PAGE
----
Dating clients and customers
The survey had nothing to do with the dating website per se; it was simply a way for the company to aggregate people who might have an interest in dating.
Crucially, it also gave these potential future customers immediate value through their survey results.“It would have failed if they had launched early and then said, ‘Hey, we have this fancy new website—please give us your email address.’ No one would have done that.”Chuck Templeton, founder of restaurant reservation website Open Table, took a similar, if more expensive, approach to getting buy-in from customers—in this case restaurants.
Razeghi says there is an obvious advantage to starting out as a services company and evolving into a product company.
“You can bill clients for value that you’re creating while you’re building the product.”Once the business is ready to launch, it is important for founders to focus internally to establish roles within the organization.
The real challenge for a business comes when it has to figure out how to attract customers.
For Andrew Razeghi, an adjunct lecturer of marketing at the Kellogg School of Management and advisor to several Fortune 500 companies, aggregating customers is where a lot of entrepreneurs find themselves stuck.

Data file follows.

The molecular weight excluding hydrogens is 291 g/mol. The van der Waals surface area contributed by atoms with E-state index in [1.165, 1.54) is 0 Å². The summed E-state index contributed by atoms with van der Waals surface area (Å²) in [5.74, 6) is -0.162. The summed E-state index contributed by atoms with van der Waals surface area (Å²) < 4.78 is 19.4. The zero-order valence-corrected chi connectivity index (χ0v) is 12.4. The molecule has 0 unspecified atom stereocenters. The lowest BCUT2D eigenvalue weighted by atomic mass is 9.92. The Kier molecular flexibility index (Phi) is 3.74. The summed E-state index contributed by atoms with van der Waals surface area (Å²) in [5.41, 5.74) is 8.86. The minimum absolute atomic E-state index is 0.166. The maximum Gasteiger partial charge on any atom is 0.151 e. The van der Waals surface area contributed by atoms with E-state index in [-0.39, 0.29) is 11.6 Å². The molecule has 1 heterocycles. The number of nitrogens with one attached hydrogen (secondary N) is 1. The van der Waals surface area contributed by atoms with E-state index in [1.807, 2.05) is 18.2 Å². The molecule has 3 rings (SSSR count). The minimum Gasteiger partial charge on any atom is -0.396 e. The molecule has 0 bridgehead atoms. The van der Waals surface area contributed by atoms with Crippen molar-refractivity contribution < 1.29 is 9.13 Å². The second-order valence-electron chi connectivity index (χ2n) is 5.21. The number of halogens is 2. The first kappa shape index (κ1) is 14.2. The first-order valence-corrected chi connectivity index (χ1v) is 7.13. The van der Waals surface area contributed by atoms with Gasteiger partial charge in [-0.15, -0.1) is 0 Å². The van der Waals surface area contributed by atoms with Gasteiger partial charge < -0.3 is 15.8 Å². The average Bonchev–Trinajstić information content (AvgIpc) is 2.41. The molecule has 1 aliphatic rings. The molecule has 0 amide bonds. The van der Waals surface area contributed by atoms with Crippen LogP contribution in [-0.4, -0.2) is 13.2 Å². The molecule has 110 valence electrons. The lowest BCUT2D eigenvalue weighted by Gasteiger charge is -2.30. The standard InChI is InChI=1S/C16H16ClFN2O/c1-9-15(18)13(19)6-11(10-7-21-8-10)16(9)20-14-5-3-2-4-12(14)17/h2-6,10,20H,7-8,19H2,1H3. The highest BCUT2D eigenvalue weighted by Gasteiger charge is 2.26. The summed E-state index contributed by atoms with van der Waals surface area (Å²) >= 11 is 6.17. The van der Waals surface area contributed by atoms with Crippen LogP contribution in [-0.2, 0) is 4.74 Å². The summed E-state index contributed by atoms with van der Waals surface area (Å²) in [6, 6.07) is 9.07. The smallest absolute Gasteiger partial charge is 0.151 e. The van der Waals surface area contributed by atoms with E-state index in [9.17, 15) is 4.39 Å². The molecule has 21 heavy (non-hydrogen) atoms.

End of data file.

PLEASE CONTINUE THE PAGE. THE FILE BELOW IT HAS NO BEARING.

“They do all of this work to come up with an idea, but they don’t know what that next step is.”Efforts during this “day zero” phase—when the company has neither supply nor demand—can be daunting.
In order to launch, a company needs a plan for how to aggregate customers at scale.
After all, they are the ones who developed the idea, wrote the venture plan, and secured the capital to launch the business.“A lot of times startup founders will wait too long to bring in a salesperson,” he says. If you’re trying to build a company and build a product and raise capital and attract people to join your team, who’s focused on the customer 365 days a year?”Another strategy for seeding the market is to begin with a service offering that has potential to become a product.37signals started in 1998 as a web-design firm, then became a software company with the release of its Basecamp product in 2004.“He had to put in Internet connections and terminals at customer sites, but it helped him aggregate concentrated demand early.” The point, Razeghi says, is to launch your business around the people who raise their hands and say, “I’m in your market.”“You’ve only got so many hours in the day.If you’re trying to build a company and build a product and raise capital and attract people to join your team, who’s focused on the customer 365 days a year?